The group’s latest report shows the sector to be well positioned to withstand the current weakening demand in contrast to a decade ago, when an overbuilt market struggled with rising vacancies and falling rents.
Real Estate Investment Trusts (REITs) fell 0.5% in the first quarter, outperforming the S&P 500, which fell 12.1%. REITS also beat the NASDAQ, which plunged 25.5%, and the Dow Jones, which slid 8.4%.
Through the first quarter, REITs raised $4.82 billion in new capital, mostly in the form of unsecured debt, the highest quarterly total since the second quarter of 1999 saw $5.17 billion raised.
Forecasts Still Upbeat
Though the economic slowdown is affecting the sector, PREI forecasts are still optimistic.
- debt issuance is expected to remain stable, with about $72 billion in commercial mortgage-backed securities to be issued in the US. That’s in comparison to $61 billion a year ago
- the apartment sector should grow 300,000 units annually
- total new construction should reach $25 billion this year.
Prudential remains optimistic that REITs will continue to outperform private real estate and will access the capital markets through new debt and equity offerings, despite increased selectivity by these markets.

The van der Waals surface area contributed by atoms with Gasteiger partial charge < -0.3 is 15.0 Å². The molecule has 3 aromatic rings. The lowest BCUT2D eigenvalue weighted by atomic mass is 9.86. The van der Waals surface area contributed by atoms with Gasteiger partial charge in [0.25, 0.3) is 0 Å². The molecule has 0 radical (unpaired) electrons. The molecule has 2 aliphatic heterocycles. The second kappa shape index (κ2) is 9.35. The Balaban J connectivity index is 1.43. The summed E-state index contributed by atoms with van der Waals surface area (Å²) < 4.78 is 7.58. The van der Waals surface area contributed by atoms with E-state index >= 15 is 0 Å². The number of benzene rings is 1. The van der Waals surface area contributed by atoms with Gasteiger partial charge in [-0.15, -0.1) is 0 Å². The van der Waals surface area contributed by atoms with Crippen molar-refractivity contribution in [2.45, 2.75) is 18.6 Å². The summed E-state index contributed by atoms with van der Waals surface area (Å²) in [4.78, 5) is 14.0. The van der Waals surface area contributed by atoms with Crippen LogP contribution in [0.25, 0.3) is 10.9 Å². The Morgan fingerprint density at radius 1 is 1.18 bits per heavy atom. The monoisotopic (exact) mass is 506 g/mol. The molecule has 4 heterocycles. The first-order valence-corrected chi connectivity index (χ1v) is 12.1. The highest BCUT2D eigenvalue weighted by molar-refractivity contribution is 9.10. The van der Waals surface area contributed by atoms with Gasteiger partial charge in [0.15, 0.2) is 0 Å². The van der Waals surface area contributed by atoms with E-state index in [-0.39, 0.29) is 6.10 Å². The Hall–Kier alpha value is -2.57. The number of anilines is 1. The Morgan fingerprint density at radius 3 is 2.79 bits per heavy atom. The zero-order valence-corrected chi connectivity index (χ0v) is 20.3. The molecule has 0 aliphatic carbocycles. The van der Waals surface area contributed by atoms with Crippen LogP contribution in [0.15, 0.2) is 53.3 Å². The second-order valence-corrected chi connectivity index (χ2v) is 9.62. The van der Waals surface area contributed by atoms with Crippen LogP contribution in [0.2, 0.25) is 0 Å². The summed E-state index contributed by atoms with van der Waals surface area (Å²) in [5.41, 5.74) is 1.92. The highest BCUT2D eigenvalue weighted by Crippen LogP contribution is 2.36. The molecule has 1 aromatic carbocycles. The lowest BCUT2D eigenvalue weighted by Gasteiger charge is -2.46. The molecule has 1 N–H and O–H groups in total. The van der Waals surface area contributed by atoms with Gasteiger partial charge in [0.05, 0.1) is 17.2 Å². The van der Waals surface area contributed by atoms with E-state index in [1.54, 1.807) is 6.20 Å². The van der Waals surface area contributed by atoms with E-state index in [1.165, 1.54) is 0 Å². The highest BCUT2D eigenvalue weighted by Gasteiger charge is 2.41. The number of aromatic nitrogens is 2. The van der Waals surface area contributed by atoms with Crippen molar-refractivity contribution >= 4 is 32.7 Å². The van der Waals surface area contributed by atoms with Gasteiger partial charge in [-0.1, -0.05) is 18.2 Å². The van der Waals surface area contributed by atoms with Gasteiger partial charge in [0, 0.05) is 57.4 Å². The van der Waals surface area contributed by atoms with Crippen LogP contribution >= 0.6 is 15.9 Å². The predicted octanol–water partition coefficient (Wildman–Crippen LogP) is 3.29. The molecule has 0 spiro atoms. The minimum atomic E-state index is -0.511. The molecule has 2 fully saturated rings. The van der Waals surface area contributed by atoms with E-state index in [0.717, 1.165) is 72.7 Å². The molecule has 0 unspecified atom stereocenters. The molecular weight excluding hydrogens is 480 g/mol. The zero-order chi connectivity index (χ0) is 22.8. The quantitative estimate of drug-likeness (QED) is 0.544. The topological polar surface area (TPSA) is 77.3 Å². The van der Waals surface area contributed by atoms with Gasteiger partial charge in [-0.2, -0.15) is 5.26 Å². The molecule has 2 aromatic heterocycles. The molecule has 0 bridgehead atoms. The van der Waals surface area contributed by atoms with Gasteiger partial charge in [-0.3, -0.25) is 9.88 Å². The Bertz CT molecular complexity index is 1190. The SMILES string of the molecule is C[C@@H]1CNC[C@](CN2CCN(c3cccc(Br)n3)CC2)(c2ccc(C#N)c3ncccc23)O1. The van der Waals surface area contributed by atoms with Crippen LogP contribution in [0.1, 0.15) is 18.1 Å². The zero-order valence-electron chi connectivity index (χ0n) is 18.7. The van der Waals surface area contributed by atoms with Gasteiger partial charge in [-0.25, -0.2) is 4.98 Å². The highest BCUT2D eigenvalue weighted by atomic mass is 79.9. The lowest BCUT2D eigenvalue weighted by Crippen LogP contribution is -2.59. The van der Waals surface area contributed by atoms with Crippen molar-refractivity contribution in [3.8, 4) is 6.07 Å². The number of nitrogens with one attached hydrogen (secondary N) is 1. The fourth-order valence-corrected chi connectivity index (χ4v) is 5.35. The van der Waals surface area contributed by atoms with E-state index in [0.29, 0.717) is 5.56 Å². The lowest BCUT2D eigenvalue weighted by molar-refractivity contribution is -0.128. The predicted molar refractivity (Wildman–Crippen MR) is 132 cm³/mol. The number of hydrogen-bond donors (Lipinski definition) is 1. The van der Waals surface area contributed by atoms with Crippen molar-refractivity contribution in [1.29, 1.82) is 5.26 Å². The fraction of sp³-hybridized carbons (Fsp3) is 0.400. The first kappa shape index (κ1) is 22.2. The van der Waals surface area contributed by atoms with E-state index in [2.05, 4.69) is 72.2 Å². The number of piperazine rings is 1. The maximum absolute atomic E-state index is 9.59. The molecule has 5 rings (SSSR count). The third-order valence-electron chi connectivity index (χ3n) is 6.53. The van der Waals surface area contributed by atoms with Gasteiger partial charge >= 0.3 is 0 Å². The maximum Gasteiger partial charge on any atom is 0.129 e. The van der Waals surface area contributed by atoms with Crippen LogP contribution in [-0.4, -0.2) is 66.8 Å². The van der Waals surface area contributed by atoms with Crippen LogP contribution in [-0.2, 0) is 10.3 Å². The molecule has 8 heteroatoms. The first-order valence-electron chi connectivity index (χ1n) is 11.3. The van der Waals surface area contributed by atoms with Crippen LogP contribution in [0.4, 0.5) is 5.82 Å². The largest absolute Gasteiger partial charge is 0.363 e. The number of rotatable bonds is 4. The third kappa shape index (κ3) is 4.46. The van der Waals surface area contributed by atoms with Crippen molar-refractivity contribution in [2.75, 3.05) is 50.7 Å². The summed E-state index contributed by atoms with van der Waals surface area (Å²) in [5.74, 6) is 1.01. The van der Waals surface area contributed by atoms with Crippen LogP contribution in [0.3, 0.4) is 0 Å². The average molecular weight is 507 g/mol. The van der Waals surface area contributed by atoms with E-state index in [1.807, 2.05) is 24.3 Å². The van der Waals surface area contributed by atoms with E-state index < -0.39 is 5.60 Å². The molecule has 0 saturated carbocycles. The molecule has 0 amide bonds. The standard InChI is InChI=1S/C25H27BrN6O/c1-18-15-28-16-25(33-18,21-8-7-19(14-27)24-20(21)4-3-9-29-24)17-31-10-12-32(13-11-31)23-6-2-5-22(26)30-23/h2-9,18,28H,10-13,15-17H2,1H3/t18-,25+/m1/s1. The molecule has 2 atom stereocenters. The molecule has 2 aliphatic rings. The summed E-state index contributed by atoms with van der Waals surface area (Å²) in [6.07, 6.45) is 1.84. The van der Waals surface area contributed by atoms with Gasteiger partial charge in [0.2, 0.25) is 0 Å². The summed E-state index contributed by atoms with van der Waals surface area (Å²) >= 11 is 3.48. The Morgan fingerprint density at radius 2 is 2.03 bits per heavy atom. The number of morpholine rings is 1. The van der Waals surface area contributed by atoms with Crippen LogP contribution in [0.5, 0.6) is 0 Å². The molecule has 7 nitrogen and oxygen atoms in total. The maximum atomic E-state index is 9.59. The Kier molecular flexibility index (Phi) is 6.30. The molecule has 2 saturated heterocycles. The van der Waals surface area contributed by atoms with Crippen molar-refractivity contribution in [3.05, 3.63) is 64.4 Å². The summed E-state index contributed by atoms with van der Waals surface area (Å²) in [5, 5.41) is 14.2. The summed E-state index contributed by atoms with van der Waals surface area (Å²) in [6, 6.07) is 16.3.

This in turn may lead to increased M&A activity during the year, resulting in slower funds from operations (FFO) growth to about 8% this year, down from 9% last year.
PREI analysts anticipate that employment growth, the key driver of demand, will fall below 2% this year and may yield some loosening in the office market, particularly in suburban areas and tech-heavy markets as San Francisco.
Analysts also anticipate that:
- though near-term rental rate growth could decline, longer-term office investments will provide some protection. The outlook remains strong overall, with returns between 8.25% and 8.5% in 2001
- the apartment market will remain a favorite among investors, thanks to aging Baby Boomer demand
- the warehouse sector could weaken a bit as smaller companies that rely on warehouse space fail
- investors will shy away from hotels and retail space, as consumer confidence wanes
- interest in retail will remain low, fueled by scaled-back expansion plans by such retailers as JC Penney and Nordstrom, and the failures of some online retailers.
PREI’s report can be viewed at PREI’s Web site at: http://www.prudential.com/inst/business/prei/itbrz1005.html